SEISMIC DESIGN codes do not provide enough detail to protect against unsafe buildings, ICE members were told last month.
Berkeley professor Vitelmo Bertero of the University of California voiced his concerns in a farewell address to a combined ICE Society for Earthquake & Civil Engineering Dynamics (SECED) and Wessex Institute of Technology (WIT) seminar.
Engineers are now under pressure from clients, he said, not only to protect lives when an earthquake strikes, but also to build structures that can still operate and fulfil their purpose.
'In California's 1989 quake few died and few buildings collapsed, but the financial and social impact - especially in Silicon Valley - was colossal, ' said Bertero.
Only 15% of buildings in San Francisco have been designed with seismic consideration. Bertero said:
'Retrofitting structures is therefore of prime importance for structural engineers and the evaluation of its cost benefits is the most important problem we face.'
He called for a change to codes to include an explicit definition of a building performance: ie is saving lives enough? Codes consider strength and base shear, which should ensure that tenants survive. But Bertero stressed that most damage is caused by deflection and plastic rotation and he urged engineers to 'provide the maximum ductility in the structure as is economically possible'.
He then underlined the need to design for waves of earthquakes rather than for just a single event. Although buildings may survive an earthquake and be passed safe to inhabit, reinforcement may have yielded or connections become elastic.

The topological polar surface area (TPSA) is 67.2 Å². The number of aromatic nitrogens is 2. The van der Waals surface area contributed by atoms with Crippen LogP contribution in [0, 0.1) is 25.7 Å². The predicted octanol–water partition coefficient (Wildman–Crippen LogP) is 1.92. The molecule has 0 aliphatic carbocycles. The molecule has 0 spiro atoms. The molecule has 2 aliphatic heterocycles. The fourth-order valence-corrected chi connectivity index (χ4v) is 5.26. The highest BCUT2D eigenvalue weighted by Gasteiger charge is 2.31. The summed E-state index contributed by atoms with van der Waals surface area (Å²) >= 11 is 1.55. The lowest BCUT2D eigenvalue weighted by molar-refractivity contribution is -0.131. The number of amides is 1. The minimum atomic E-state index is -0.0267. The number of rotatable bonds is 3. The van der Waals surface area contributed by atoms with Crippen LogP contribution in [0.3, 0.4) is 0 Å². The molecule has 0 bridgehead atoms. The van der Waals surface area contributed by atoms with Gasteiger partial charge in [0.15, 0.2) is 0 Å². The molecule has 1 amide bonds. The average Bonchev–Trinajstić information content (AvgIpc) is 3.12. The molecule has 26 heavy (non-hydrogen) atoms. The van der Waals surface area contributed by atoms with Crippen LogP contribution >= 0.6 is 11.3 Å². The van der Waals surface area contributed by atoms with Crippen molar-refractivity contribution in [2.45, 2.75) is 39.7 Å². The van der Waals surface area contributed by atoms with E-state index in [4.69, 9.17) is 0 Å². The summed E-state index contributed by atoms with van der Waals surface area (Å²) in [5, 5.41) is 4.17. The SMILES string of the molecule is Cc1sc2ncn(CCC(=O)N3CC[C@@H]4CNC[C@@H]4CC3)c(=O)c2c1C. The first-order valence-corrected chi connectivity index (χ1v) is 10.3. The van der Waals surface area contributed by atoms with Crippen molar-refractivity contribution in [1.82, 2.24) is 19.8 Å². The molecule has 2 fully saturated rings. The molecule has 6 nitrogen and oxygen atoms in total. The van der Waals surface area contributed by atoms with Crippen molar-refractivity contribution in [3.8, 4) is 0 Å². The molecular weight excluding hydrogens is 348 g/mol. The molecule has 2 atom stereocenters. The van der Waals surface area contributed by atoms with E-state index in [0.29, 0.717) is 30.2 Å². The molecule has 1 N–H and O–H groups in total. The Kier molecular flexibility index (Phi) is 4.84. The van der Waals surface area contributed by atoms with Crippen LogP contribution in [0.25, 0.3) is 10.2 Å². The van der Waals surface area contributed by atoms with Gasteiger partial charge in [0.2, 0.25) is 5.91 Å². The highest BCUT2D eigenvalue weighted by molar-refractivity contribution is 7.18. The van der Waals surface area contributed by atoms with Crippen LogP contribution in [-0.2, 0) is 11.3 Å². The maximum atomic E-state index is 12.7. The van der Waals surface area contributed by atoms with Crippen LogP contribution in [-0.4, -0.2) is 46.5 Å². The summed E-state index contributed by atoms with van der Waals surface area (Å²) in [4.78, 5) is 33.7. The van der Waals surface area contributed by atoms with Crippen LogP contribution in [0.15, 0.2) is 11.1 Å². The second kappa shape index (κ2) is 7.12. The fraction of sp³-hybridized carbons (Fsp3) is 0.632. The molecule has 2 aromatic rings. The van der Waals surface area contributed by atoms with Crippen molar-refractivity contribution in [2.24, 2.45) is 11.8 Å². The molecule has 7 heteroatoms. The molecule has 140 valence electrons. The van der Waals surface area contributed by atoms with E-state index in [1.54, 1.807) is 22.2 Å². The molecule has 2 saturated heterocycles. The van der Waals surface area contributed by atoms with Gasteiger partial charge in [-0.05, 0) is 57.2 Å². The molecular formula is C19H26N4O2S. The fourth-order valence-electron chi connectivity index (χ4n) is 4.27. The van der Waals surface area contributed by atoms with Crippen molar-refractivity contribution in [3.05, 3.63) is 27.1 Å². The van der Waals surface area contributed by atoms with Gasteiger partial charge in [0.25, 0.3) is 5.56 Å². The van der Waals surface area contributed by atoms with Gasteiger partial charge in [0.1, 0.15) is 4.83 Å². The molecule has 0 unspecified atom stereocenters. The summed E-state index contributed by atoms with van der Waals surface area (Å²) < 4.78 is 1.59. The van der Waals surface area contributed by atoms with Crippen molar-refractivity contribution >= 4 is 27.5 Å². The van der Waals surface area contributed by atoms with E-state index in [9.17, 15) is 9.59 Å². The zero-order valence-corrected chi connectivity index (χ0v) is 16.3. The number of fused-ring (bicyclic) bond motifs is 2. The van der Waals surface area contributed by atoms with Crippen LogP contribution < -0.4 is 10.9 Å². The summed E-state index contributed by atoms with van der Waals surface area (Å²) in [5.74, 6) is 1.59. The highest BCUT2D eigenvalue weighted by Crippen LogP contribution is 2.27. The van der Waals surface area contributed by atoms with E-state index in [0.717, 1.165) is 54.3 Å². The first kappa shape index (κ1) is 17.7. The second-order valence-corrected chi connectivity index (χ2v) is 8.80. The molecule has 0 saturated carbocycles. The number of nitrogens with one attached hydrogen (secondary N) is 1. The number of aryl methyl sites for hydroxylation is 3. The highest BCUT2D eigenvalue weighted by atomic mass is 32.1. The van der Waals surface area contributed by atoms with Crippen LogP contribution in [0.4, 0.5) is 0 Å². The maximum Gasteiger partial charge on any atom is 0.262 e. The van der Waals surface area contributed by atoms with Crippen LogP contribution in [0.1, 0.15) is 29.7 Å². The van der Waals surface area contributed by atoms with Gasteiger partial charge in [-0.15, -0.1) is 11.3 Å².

'In seismic design, there is no such thing as a single event.
Damage can accumulate so that when the big one hits - buildings do not respond as they are designed to.'
In codes, the standard load is modelled as a large pulse. This, Bertero argued, is a fallacy, as a real earthquake has a cyclical load. Such loading is equal to that of a single pulse of twice that magnitude, so many buildings, he fears, are underdesigned.
Current trends for modular construction with prestressed elements were also questioned as this dormant energy can add to that applied to the structure during a seismic event. Energy is considered to dissipate elastically through materials, which again Bertero considers an over simplification.
Base isolation techniques and the inclusion of damping units are too often inaccessible for maintenance and replacement - with potentially catastrophic consequences, Bertero warned.
In urban areas, designers are ignoring the risk posed by adjacent tall buildings, Bertero believes. Falling buildings impart a large force on those around, as was evident with the collapse of the World Trade Center.
'With over 70 years of development in seismic design the state of knowledge is largely advanced. But in practice we still use the same equations with the same assumed values, ' he added. 'There is no point in all this research if we do not transfer this knowledge into the profession.'